Cunningham – A Film (in both 2D and 3D)
Directed by All Kovgan
Studio: Magnolia Picture
Runtime: 93 minute
The year 2019 marked the centennial of Merce Cunningham’s birth. In three cities, on what might have been his 100th birthday, April 16, in New York, London and Los Angeles, groups of dancers performed 100 solos. These were reconstructed from his many works. Around the world many companies have been taught his repertory so new audiences can experience Cunningham’s innovative dance. Yet, still, to many, his work is strange and irregular.
The decades after World War I brought new explorations in the art world. Dada, surrealism, abstract expressionism and other inventive directions changed the visual arts.Twelve-tone systems and new harmonies were heard in music. The modern dance developed, primarily in Germany and America with powerful movement vocabularies and bare feet! … not seen in traditional ballet. These influences and that of the writer James Joyce and the physicist Einstein were important to Merce, as was the electronic experimentation of his partner, the composer John Cage. American visual artists, Rauschenberg, Warhol and Jasper Johns all contributed to Cunningham’s innovations. When Cunningham choreographed without regard to standard musical rhythms or melodies and replaced narrative with abstract movement, phrasing and groupings, dance audiences were shocked. Now, after fifty years of choreographic output, Cunningham’s work is considered were hallmark of late 20th century dance.
Kovgan’s film makes a serious and splendid effort to capture the history and complexity of the work. By means of archival episodes and choreographic reconstruction by the dancers who were in the company until 2109, she has accomplished much of the story. For example two quotes from a satiric dance are shown. One is of Raushan Mitchell and Mellissa Toogood(?) performing a “pas de deux,” seemingly a satire on that classic ballet event. Mitchell wears a chair on his back (a choice Merce made). Toogood wears a flimsy long dress and sits politely on the chair. Eventually, Mitchell open the door; the dancers and the door slides off the stage.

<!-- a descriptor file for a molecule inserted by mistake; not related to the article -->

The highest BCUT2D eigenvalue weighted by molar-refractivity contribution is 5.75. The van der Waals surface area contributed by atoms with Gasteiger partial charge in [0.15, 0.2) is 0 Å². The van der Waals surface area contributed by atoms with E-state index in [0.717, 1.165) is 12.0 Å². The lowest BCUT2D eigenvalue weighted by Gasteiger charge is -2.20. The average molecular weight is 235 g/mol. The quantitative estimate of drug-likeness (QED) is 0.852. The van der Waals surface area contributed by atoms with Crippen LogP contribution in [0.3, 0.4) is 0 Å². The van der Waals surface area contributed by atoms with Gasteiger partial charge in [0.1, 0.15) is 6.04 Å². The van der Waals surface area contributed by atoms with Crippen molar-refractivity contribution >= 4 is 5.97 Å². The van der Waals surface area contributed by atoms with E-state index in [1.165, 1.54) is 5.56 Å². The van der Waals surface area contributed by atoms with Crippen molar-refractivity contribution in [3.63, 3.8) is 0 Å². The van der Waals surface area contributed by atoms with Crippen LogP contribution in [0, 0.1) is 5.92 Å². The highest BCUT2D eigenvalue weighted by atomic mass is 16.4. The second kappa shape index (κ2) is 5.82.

Kovgan then gives us the archival footage of Cunningham and Carolyn Brown performing the dance in its original. Cunningham chose the chair: Rauschenberg the door! Such quotes not only provide us with a glimpse of Merce’s humor, but gives us clear historical perspective.
Other events are not so successful. We see clips of the class training provided, the care in choreographic structure and shots of Merce’s wonderful feet. Yet, in later passages, dancers are filmed from the torso up; no feet are displayed. Dancers are not dancers without feet! The film also provides great views of landscapes both European and American, that upstage focus on dance movement. Great plazas, fountains, ponds, aerial views of New York bridges and rivers are wonderful to see, but, to this viewer, such shots diminish the dance and the dance story.
Kovgan deserves praise for the inclusion of interview and moments of movement with the older, first company dancers: Carolyn Brown, Viola Farber, Valda Setterfield and Gus Solomons, Jr. We see but don’t meet the younger dancers who perform, yet they take many roles in many works. “Cunningham” the film is an outstanding achievement in the “adventure” of creating 20th century dance that Merce accomplished. There is almost too much to be seen, whether in 3D or 2D, for this viewer, the emphasis need to be on the dance and the dancers. Kovgan has overloaded us with interviews, cinematic scenery, quotes valuable and miscellaneous. Nevertheless we are grateful for this production which celebrates Merce Cunningham, a master artist of the 20th century.
Besides the early company members mentioned, the dancers are: Ashley Chen, Brandon Collwes, Dylan Crossman, Julie Cunningham, Jennifer Goggans, Lindsy Jones, Cari Kresge, Daniel Madoff, Rashaun Mitchell, Marcie Mannerlyn, Silas Reiner, Glen Rumse, Jamie Scott, Melissa Toogood.
Joanna G. Harris
Ashley Chen and Melissa Toogood perform “Summers pace”
Set and costumes by Robert Rauschenberg.